I have also represented multiple dads who were the primary breadwinners and also the primary custodians. These working dads are juggling a lot, similar to what many women do regularly, yet it remains not as usual for a man to manage all those responsibilities. It is fascinating that a father doing it all is still not very common, despite all the progress toward gender equality.

As I pondered these working dads, I recently asked my kids what it was like having a dad and a mom who worked full-time and how that impacted their growing up, including how it influenced what they wanted for themselves.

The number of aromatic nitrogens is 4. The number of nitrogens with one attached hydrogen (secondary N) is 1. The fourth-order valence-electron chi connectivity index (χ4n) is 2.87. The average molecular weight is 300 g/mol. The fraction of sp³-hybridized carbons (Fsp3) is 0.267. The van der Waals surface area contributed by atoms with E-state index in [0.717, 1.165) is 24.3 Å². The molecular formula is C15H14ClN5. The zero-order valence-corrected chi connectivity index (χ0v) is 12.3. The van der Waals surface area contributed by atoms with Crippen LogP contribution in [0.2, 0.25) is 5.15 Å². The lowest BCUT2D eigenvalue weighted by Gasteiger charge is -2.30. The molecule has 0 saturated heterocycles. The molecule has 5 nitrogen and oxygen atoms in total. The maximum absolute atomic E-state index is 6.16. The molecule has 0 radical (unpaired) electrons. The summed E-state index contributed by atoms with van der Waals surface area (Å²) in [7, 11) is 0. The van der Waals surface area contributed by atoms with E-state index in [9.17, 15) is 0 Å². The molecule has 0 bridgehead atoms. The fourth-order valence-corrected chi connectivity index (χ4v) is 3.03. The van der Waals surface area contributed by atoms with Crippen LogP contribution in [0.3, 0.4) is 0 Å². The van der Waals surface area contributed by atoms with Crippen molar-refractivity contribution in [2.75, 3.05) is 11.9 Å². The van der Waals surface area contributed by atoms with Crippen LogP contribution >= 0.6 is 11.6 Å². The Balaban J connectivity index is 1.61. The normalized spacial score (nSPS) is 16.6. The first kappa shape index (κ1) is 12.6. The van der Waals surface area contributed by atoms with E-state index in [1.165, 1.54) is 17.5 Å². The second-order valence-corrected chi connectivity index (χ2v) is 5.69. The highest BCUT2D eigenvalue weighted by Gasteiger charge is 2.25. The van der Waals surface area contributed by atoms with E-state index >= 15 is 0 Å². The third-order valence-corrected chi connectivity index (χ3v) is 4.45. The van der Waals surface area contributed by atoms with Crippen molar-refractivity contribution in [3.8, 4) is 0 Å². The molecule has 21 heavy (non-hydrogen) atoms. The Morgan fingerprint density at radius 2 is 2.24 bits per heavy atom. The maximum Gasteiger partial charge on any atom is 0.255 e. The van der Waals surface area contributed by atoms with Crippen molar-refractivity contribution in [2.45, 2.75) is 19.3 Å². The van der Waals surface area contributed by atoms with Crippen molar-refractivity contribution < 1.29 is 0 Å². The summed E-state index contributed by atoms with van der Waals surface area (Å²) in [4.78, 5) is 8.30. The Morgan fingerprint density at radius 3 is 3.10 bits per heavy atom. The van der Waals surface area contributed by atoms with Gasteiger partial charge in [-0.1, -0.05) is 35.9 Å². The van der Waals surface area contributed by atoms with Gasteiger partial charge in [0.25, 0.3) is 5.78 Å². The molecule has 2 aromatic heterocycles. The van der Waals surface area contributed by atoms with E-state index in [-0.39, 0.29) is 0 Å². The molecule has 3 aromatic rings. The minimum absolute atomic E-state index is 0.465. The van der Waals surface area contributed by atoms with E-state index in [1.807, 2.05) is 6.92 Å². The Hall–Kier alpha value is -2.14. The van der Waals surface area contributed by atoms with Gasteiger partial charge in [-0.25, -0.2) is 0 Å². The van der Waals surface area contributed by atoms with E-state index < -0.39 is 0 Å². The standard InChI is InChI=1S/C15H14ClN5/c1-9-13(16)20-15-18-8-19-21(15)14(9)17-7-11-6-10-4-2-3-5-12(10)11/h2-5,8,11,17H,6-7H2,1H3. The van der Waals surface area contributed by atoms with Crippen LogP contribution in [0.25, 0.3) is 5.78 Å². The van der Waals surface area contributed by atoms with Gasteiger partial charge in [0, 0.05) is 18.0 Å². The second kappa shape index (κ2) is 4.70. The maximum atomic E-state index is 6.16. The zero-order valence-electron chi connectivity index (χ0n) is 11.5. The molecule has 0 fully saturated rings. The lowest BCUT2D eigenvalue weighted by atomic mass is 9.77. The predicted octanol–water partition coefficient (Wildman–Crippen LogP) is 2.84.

My daughter said she was proud of what I did, but it came with tradeoffs. She has seen that women can now do it all, which also means they are expected to do it all, making the pressures and expectations much higher. Moms and dads who work full-time still have to do everything that moms (and dads) traditionally do, whether together or separated. Both of my kids said, however, that they didn't want to work as hard as I did (or their dad) and that they wanted more work-life balance. They also understood that this is a choice and that the choice might come with a trade-off in benefits like lifestyle.

To be fair, I do not see many couples who have entered into their marriages and parenthood lightly. Most are well-intentioned people in love and trying their best to make things like work-life balance and family-together-time a reality. It is the rare parent for whom separation or divorce comes easy. And despite what one might think, divorce and custody battles are often brutal on the dads.